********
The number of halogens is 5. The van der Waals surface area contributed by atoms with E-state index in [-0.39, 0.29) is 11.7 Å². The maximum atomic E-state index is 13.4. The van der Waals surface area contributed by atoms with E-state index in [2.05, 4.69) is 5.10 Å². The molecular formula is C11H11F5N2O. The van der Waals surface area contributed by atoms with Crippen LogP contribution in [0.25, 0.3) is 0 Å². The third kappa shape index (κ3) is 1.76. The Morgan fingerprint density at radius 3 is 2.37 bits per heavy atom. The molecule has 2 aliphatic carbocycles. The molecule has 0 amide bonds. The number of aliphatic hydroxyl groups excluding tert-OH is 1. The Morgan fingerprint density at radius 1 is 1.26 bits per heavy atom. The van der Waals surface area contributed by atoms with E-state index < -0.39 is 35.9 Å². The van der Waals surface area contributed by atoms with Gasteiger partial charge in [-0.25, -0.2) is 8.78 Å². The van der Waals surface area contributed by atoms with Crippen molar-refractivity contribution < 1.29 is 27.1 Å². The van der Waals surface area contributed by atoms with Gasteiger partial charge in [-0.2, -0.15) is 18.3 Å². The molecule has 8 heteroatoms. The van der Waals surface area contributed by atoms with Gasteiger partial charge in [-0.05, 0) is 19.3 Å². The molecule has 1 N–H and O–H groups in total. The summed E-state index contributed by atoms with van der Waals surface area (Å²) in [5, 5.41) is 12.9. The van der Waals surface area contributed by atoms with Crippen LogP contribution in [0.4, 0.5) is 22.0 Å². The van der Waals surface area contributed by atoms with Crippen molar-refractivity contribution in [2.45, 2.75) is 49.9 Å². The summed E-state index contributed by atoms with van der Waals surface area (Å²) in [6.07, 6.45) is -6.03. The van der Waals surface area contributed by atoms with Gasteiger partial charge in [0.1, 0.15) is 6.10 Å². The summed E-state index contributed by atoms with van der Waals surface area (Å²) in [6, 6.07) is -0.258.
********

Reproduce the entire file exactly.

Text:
The number of halogens is 5. The van der Waals surface area contributed by atoms with E-state index in [-0.39, 0.29) is 11.7 Å². The maximum atomic E-state index is 13.4. The van der Waals surface area contributed by atoms with E-state index in [2.05, 4.69) is 5.10 Å². The molecular formula is C11H11F5N2O. The van der Waals surface area contributed by atoms with Crippen LogP contribution in [0.25, 0.3) is 0 Å². The third kappa shape index (κ3) is 1.76. The Morgan fingerprint density at radius 3 is 2.37 bits per heavy atom. The molecule has 2 aliphatic carbocycles. The molecule has 0 amide bonds. The number of aliphatic hydroxyl groups excluding tert-OH is 1. The Morgan fingerprint density at radius 1 is 1.26 bits per heavy atom. The van der Waals surface area contributed by atoms with E-state index < -0.39 is 35.9 Å². The van der Waals surface area contributed by atoms with Gasteiger partial charge in [-0.25, -0.2) is 8.78 Å². The van der Waals surface area contributed by atoms with Crippen molar-refractivity contribution < 1.29 is 27.1 Å². The van der Waals surface area contributed by atoms with Gasteiger partial charge in [-0.2, -0.15) is 18.3 Å². The molecule has 8 heteroatoms. The van der Waals surface area contributed by atoms with Gasteiger partial charge in [-0.05, 0) is 19.3 Å². The molecule has 1 N–H and O–H groups in total. The summed E-state index contributed by atoms with van der Waals surface area (Å²) in [5, 5.41) is 12.9. The van der Waals surface area contributed by atoms with Crippen LogP contribution in [0.4, 0.5) is 22.0 Å². The van der Waals surface area contributed by atoms with Crippen molar-refractivity contribution in [2.45, 2.75) is 49.9 Å². The summed E-state index contributed by atoms with van der Waals surface area (Å²) in [6.07, 6.45) is -6.03. The van der Waals surface area contributed by atoms with Gasteiger partial charge in [0.1, 0.15) is 6.10 Å². The summed E-state index contributed by atoms with van der Waals surface area (Å²) in [6, 6.07) is -0.258.